Disease related malnutrition cannot be wholly eradicated, but it can be better managed by the NHS and social care

Posted On: 
13th February 2019

It is vital to recognise that for disease related malnutrition, the goal is to minimise the impact, writes the British Specialist Nutrition Association (BSNA).

Almost no week goes by without a story in the media or notice from Public Health England about the UK’s obesity crisis, and the associated health problems such as the rise in type 2 diabetes, heart disease and osteoarthritis that are reducing people’s quality of life and placing ever higher demand on NHS and social care services.

At the same time, the issue of malnutrition in the UK is receiving more attention – as numbers visiting food banks increase, schools identify more children going without proper meals and vulnerable people find themselves unable to access nutritious and sustaining food and drink.

Policy makers are rightly spending considerable time and effort to understand the issues driving these challenges and to develop effective solutions.  In the case of malnutrition, it is seen as shocking that in a wealthy nation such as the UK, malnutrition not only exists but is increasing.

Malnutrition affects at least 3 million people in the UK – 1 in 3 people in care homes, 1 in 10 visiting their GP and 1 in 4 people admitted to hospital are malnourished.  Nearly £20bn is spent by health and care services to treat malnutrition each year.  It costs over £5,000 more to treat someone who is malnourished than a well-nourished person and it affects all parts of the country regardless of relative wealth.

It is vital to recognise that for disease related malnutrition, the goal is to minimise the impact. This includes patients who have had surgery as a result of head and neck or gastrointestinal cancer, those living with other forms of cancer, those who have had a stroke or have dementia, certain genetic conditions – the list is long.

Health and care staff need to be able to identify a person at risk of malnutrition or who is already becoming malnourished, to know what support is needed and what medical intervention may be required to manage patients. Foods for Special Medical Purposes (FSMPs) are a vital tool in managing disease related malnutrition as they are designed to meet the nutritional or dietary needs of people who are temporarily or permanently unable to get enough nutrition from normal foods.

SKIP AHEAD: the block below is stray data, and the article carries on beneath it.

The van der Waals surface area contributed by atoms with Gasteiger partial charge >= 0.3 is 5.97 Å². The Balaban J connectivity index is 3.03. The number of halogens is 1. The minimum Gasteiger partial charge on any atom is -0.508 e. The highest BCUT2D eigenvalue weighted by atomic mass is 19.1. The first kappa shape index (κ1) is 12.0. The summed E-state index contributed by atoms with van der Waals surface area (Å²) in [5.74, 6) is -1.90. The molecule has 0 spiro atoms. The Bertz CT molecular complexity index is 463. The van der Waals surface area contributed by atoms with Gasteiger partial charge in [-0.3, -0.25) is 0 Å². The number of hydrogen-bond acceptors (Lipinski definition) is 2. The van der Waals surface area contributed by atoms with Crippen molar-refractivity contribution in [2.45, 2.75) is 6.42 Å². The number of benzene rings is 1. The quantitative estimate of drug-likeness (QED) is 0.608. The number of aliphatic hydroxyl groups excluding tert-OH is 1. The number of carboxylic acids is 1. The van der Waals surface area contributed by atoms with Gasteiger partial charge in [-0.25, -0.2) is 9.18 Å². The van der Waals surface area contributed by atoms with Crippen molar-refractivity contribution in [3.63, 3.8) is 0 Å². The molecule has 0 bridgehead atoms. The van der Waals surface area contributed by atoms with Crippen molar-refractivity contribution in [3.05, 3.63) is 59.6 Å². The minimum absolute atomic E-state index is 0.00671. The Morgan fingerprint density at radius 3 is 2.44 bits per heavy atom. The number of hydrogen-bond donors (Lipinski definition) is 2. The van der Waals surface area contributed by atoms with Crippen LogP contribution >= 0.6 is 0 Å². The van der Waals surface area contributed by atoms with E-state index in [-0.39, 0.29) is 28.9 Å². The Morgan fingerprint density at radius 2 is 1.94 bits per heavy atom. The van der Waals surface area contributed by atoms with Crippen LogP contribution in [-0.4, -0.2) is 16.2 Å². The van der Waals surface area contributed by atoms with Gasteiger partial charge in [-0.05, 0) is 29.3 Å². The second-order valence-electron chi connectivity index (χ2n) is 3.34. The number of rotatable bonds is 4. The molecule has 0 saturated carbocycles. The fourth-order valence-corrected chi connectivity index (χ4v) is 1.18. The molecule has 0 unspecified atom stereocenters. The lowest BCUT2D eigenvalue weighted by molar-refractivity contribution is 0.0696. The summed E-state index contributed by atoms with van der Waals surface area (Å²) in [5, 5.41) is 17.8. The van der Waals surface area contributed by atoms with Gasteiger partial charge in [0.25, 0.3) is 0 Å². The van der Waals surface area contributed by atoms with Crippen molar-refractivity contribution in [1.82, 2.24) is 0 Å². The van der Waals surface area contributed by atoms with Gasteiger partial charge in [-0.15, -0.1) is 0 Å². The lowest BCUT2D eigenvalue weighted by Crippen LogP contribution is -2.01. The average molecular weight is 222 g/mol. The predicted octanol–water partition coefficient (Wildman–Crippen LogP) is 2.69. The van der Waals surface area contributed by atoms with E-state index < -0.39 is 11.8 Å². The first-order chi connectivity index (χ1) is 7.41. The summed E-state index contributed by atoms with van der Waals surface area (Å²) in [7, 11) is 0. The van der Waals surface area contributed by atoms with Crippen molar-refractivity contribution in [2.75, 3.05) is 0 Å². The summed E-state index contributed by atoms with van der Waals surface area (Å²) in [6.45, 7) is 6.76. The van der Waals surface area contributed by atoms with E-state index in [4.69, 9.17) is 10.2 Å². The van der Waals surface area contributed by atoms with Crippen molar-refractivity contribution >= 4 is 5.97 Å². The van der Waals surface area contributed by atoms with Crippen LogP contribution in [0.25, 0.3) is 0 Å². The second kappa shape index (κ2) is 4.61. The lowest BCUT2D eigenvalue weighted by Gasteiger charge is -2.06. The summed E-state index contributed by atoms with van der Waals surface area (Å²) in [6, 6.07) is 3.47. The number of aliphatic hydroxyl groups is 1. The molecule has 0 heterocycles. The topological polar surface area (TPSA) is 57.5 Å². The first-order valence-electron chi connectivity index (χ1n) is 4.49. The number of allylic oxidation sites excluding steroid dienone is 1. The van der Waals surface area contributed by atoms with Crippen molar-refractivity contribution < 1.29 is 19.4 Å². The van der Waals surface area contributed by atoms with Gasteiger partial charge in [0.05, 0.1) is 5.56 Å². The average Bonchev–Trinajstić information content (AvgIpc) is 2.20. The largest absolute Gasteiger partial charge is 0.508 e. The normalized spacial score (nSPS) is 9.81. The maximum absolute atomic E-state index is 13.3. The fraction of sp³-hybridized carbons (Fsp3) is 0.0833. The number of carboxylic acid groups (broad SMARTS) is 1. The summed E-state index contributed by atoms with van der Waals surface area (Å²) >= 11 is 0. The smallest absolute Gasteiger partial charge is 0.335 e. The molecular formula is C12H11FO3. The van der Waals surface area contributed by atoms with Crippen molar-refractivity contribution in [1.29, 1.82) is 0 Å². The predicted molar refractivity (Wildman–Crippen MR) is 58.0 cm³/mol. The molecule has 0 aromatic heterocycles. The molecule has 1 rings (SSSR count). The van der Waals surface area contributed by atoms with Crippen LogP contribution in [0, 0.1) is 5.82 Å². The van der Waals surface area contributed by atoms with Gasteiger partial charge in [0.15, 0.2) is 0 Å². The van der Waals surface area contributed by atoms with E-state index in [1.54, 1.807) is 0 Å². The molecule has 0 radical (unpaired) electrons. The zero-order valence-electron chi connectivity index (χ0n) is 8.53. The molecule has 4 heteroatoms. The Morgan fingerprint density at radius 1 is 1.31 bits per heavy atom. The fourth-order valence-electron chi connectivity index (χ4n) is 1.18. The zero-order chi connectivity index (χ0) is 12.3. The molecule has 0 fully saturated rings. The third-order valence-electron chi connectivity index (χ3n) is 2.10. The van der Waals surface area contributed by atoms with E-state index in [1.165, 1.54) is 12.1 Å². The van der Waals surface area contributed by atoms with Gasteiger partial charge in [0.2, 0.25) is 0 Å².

NICE suggests that better nutritional care could provide the sixth largest cost saving to the NHS. The use of oral nutritional supplements can help reduce the rate and length of hospital stays – with better dietary advice and the provision of oral supplements reducing complications such as infections and wound breakdown by 70 per cent and mortality by 40 per cent.

While disease related malnutrition cannot be wholly eradicated it can be better managed by the NHS and social care. Better identification, recording and management of malnutrition across health and care settings is needed – with more effective commissioning of nutritional support and prescribing of nutritional supplements.

We at BSNA believe NHS England and CQC need to give nutrition and hydration services greater priority, by appointing a senior accountable officer to raise the importance of this part of care for patients. A joint strategy and campaign to tackle malnutrition needs to be developed by NHS England and Public Health England, recognising the particular issue of disease related malnutrition in all care settings. We look forward to meeting with parliamentarians to discuss the challenges faced by patients at risk of malnutrition and how the NHS Long Term Plan can shape greater support for the future. 


BSNA will be hosting a parliamentary rountable on this topic on the 14th of February. If you are parliamentarian who is interested in discussing these issues further, please contact Declan.OBrien@bsna.co.uk.